I felt bad because Normandy had only been with the shelter for a few days, and many of the other cats had been there for weeks or months. But my brother reassured me.
“I know you want to do the right thing and give one of these cats a good home, but you can’t ignore connection. If he feels right, then you should adopt him.”
It didn’t take much convincing. The next day my brother helped me shop for supplies, and by noon we had picked Normandy up from the shelter and brought him home. I wasn’t sure if I’d keep the name. There had been a French theme going on at the shelter with a Marseille, Versailles, etc.
But as Normandy explored the apartment and kept me company on the couch, I started calling him Lil’ Norm, and it stuck.
It’s All About the Hair Tie
Two months later, Norm sits atop my bed (a fleece blanket and duvet cover in place to protect my down comforter). He’s more work than I anticipated. It took some time to figure out the whole litter box situation (I’m talking about me; Norm had it figured out in a day) and the appropriate diet.
I’ve learned that he loves to dance (in my arms, of course), needs constant attention, and even though he may let me pet his belly from time to time, he will also bite when he feels like it. He likes to scratch up my carpet and the side of my mattress, and he’s envious every time I open the back door to do laundry. Ever since I took him outside and walked the block to the vet, he eagerly awaits the day until he can venture back outside and explore. He’s attempted to escape a few times for this very reason.
My roommate laughs because I often call him my “little attention whore,” but I say it in a baby voice. He has two beds and two access points for looking out the window. I once set up a cat camera to see what he does all day, and surprise, surprise, he mostly sleeps on my bed. I think he loves my bed more than I do.
And then there’s the bird. Over the holidays, he was showered with gifts. My aunt, who has had cats most of her adult life, gave him a bird tied to an elastic string that hangs from a door frame. It didn’t take Norm long to pull the bird from the string. I have now tied the string around the bird’s neck so he can’t get it free, but now it looks like we’ve hung a dead bird between our kitchen and dining area.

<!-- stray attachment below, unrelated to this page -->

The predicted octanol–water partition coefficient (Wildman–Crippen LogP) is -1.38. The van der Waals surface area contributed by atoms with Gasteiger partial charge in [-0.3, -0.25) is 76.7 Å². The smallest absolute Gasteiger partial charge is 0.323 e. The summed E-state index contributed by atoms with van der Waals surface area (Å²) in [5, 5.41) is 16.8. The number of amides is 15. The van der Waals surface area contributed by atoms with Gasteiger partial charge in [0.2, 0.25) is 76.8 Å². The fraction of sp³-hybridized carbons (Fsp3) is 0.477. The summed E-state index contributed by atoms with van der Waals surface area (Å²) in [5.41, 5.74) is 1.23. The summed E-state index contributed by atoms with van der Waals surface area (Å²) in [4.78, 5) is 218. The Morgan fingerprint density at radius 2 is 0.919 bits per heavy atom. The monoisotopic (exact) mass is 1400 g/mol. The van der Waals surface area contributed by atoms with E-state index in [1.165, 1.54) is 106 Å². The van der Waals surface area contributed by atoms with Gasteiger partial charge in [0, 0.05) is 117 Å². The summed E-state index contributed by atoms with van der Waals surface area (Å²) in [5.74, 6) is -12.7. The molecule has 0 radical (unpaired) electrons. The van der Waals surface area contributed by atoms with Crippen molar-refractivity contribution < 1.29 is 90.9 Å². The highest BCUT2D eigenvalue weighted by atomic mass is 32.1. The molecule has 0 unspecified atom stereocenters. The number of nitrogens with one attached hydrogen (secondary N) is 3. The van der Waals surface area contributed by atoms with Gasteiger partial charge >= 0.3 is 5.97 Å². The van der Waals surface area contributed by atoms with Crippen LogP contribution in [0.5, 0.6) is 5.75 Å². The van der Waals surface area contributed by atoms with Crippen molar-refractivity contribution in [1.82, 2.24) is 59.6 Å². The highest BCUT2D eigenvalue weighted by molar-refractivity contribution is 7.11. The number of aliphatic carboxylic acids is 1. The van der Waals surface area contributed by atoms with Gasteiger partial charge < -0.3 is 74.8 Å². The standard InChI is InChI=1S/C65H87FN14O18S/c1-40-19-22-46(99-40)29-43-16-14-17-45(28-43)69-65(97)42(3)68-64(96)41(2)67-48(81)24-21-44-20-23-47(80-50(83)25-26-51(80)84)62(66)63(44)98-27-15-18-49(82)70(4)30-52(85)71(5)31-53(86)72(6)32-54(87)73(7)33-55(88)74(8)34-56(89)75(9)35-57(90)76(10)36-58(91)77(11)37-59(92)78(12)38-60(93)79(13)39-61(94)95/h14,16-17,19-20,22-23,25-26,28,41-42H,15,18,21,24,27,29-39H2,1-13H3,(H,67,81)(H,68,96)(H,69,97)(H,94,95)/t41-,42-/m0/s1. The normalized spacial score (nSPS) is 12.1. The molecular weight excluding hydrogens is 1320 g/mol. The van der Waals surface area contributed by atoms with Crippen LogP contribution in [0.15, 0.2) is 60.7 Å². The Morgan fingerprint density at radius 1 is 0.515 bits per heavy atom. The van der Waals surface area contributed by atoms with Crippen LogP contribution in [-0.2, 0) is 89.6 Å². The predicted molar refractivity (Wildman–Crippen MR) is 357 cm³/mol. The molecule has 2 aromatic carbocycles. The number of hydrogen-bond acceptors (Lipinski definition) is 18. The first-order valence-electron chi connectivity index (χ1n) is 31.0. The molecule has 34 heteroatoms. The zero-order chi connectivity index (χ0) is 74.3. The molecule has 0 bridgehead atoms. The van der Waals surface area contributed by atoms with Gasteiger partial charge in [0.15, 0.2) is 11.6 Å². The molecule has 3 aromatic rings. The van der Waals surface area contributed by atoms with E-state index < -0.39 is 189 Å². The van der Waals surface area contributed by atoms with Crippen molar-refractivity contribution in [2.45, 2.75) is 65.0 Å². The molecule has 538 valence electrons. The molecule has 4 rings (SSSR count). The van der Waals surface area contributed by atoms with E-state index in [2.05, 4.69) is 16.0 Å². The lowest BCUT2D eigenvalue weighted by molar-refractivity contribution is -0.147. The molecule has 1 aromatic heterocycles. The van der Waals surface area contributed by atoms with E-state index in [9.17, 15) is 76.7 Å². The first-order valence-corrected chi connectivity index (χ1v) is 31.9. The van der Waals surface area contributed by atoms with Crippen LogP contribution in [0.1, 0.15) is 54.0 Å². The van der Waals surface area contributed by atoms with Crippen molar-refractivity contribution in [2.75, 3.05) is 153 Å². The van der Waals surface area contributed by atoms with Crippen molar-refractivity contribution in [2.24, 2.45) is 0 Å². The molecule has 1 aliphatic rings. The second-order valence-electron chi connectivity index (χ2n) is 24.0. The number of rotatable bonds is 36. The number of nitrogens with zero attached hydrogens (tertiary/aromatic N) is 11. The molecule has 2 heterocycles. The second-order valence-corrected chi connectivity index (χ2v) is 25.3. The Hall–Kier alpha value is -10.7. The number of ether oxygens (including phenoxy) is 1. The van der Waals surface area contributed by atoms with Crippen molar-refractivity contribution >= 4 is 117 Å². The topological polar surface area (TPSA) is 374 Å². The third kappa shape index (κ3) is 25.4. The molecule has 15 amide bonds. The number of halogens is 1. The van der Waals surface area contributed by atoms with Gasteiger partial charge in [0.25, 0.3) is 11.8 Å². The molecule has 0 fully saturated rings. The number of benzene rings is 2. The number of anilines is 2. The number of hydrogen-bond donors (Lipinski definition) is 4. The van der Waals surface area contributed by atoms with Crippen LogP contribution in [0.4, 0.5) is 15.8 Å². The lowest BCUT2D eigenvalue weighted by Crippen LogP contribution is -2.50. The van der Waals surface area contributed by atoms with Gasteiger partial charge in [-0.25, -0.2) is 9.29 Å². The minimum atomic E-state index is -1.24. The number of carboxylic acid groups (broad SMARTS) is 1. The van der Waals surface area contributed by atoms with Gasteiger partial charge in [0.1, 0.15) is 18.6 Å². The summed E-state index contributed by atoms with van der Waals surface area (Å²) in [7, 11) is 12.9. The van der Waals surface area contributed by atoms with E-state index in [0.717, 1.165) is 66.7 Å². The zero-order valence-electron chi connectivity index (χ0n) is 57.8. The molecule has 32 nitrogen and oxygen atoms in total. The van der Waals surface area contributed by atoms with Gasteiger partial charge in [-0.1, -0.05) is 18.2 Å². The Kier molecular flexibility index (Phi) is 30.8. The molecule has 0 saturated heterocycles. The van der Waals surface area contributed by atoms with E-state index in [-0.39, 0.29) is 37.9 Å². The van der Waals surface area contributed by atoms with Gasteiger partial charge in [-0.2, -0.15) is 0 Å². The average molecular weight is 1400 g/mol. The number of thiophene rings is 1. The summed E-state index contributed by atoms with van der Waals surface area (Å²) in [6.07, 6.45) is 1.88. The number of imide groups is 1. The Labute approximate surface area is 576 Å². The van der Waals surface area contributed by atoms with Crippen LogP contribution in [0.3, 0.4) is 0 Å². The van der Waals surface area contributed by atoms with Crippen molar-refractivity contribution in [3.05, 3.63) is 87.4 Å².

He often gets the bird stuck on top of the fridge or tangled around my roommate’s food processor (we used to keep the alcohol there but quickly learned that was asking for trouble). There’s a certain meow he makes when the bird is stuck. I’m still learning the others.
But out of all the toys he’s received, he loves my hair ties the most. He likes to play fetch, and sometimes I wonder since I grew up with dogs if I’m not half-training him to be a dog. Usually when I’m sitting on my bed or preparing to leave in the morning for work, he’ll drop a hair tie at my feet (I’ve had to learn to hide the ones I actually want to use, but I’ve sacrificed a few for the cause).
I then sling-shot the hair tie across the apartment, and Norm runs after it. Sometimes, he’ll wait, and watch wear it lands. He then crouches down, backs up, and pounces (as if the hair tie is going to move further). But whatever makes him happy.
It certainly makes for an easy and cheap toy. He collects hair ties of all various colors and sizes. They currently clutter our apartment, and I recently found some collecting dust under the rugs, the stove, and my bed. But it’s not always enough for Norm to have his hair ties and bird.
As I write this, he’s sitting at my feet waiting for the moment when I will put down my headphones and toss the green rubberband near my desk. I never anticipated having a cat that required this much interaction and companionship, but when he stares at me with those brown eyes, big with excitement, how can I resist?